David Kidd is the design director and photo editor at GOVERNING.E-mail: firstname.lastname@example.org
I spent a day touring Palo Alto last month, taking pictures for Josh Goodman's story about California high-speed rail. I was in the company of a few of the locals who had volunteered to show me around their beautiful town. Just one day earlier, I was touring the Tenderloin district in San Francisco, documenting the rough conditions that its residents put up with every day, and the efforts of the police and the citizenry to make it better. Just 34 miles separate the Tenderloin and Palo Alto, but it may as well be 1,000 miles. It is hard to imagine two communities in the United States with less in common.
The police cannot possibly clean up the Tenderloin alone. It will also take the efforts of many community activists and concerned citizens. The streets and sidewalks are literally full of people with serious problems, some of their own making and some not. But many of them need help.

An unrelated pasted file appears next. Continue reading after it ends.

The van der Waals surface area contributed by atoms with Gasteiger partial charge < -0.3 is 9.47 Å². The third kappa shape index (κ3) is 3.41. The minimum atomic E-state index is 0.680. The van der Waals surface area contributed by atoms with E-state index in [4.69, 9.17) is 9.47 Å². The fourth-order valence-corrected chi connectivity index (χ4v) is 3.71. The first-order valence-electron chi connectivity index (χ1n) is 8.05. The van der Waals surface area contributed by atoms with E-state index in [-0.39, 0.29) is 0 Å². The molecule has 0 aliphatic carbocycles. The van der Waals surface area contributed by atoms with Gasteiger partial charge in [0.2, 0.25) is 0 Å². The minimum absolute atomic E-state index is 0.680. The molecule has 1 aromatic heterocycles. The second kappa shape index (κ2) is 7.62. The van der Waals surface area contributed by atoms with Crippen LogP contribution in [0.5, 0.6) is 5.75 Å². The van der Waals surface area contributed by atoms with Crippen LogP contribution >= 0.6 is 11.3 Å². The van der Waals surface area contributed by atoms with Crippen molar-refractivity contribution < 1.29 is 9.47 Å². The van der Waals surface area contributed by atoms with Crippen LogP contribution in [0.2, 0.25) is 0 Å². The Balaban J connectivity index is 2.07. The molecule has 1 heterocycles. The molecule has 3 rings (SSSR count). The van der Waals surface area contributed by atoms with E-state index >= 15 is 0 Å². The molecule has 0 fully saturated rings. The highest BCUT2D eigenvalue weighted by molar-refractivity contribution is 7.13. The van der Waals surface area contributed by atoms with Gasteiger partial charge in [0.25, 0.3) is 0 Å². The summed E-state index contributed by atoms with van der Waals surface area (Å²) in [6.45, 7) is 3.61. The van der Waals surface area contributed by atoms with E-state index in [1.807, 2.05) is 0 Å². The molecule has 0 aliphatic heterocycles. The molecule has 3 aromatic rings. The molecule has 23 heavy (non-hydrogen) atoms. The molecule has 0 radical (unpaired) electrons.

Palo Alto, it turns out, has problems of its own. But because its problems are not so evident as they are in the Tenderloin, it is tempting to think there are no problems at all. But living in a pretty college town with a high standard of living and a low crime rate is no insurance against trouble.
When California builds a high-speed rail line between San Diego and Sacramento, it will probably go right through Palo Alto, along the route now used by the commuter trains that regularly speed through today. Sadly, young people had been committing suicide on those tracks at an alarming rate. Just one suicide would be alarming. But they come one after the other, and the people of Palo Alto are at a loss as to why.
A group of concerned citizens formed Track Watch in November 2009. Its members monitor the train tracks, keeping an eye out for trouble, trying to do more than their share to help those who need it. During my tour I saw a single tattered wooden chair (left), up against a pole near a crossing. That is where members of Track Watch take turns sitting, waiting for signs of something wrong, trying to stop another tragedy.
Everywhere, there are those who need help, and those who step forward to give it. The fact that they don't always succeed doesn't seem to stop them.
Written and compiled by staff writers and editors, GOVERNING View is an on-the-ground, and sometimes behind-the-scenes, look at the topics we're covering in print and online. From notes on what's up in statehouses, county courthouses and city halls, to encounters with people, places and things, GOVERNING View is a window into the side of state and local government you don't always see.